Territory Stories

Parliamentary record : Part I debates (22 August 1985)

Details:

Title

Parliamentary record : Part I debates (22 August 1985)

Collection

Debates for 4th Assembly 1983 - 1987; ParliamentNT; Parliamentary Record; 4th Assembly 1983 - 1987

Date

1985-08-22

Notes

Made available by the Legislative Assembly of the Northern Territory

Language

English

Subject

Debates

Publisher name

Northern Territory Legislative Assembly

Place of publication

Darwin

File type

application/pdf

Use

Attribution International 4.0 (CC BY 4.0)

Copyright owner

Legislative Assembly of the Northern Territory

License

https://creativecommons.org/licenses/by/4.0/

Parent handle

https://hdl.handle.net/10070/220594

Citation address

https://hdl.handle.net/10070/698953

Page content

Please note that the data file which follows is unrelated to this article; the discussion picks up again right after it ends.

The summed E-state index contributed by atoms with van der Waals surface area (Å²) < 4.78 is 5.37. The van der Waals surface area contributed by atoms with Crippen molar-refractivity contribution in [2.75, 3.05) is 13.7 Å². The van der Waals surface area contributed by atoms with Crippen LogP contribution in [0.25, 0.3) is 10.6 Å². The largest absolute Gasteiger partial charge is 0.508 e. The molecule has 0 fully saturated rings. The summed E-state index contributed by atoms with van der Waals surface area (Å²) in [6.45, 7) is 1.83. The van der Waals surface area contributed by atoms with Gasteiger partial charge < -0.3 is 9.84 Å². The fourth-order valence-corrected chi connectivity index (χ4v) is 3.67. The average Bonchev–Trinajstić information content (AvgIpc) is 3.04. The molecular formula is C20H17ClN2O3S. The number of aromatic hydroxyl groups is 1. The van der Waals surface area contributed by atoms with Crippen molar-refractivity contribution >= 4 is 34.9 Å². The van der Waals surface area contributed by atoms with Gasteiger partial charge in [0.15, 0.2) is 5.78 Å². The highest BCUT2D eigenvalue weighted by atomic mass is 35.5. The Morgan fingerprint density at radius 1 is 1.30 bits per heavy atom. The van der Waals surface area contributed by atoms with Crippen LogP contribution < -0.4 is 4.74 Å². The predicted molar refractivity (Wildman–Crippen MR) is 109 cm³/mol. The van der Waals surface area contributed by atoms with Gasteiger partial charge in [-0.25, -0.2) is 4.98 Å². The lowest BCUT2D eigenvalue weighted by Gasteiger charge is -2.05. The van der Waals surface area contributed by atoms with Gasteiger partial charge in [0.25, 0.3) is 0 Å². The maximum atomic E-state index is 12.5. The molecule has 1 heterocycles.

DEBATES - Thursday 22 August 1985 'I'm the Parliamentary Draftsman, I compose the country's laws, And of half the litigation I'm undoubtedly the cause. I employ a kind of English Which is hard to understand: Though the purists do not like it, All the lawyers think it's grand. I'm the Parliamentary Draftsman, And my sentences are long: They are full of inconsistencies, Grammatically wrong. I put parliamentary wishes Into language of my own, And though no one understands them They're expected to be known. I compose in a tradition Which was founded in the past. And I'm frankly rather puzzled As to how it came to last. But the Civil Service use it, And they like it at the Bar. For it helps to show the laity What clever chaps they are. I'm the Parliamentary Draftsman And my meanings are not clear, And though words are merely language I have made them my career. I admit my kind of English Is inclined to be involved But I think it's even more so When judicially solved. I'm the Parliamentary Draftsman, And they tell me it's a fact, That I often make a muddle Of a simple little Act. I'm a target for the critics, And they take me in their stride Oh, how nice to be a critic Of a job you've never tried!' Mr Speaker, the language used in Territory legislation has been greatly simplified in recent years and, although much remains to be done, I think both the Assembly and the people of the Territory should be grateful to those responsible. I am sure budding lawyers will take notice of that. Whilst on the subject of language, an editorial in the Sydney Morning Herald of 1 January this year ended with these words: 'Simplifying legal language would also mean fewer acidic exchanges between the bench and the bar. In the late 18th century, the Lord Chancellor complained to his adversary, Curran, that the words he was seeking to differentiate, "also" and "likewise", were clearly 1201


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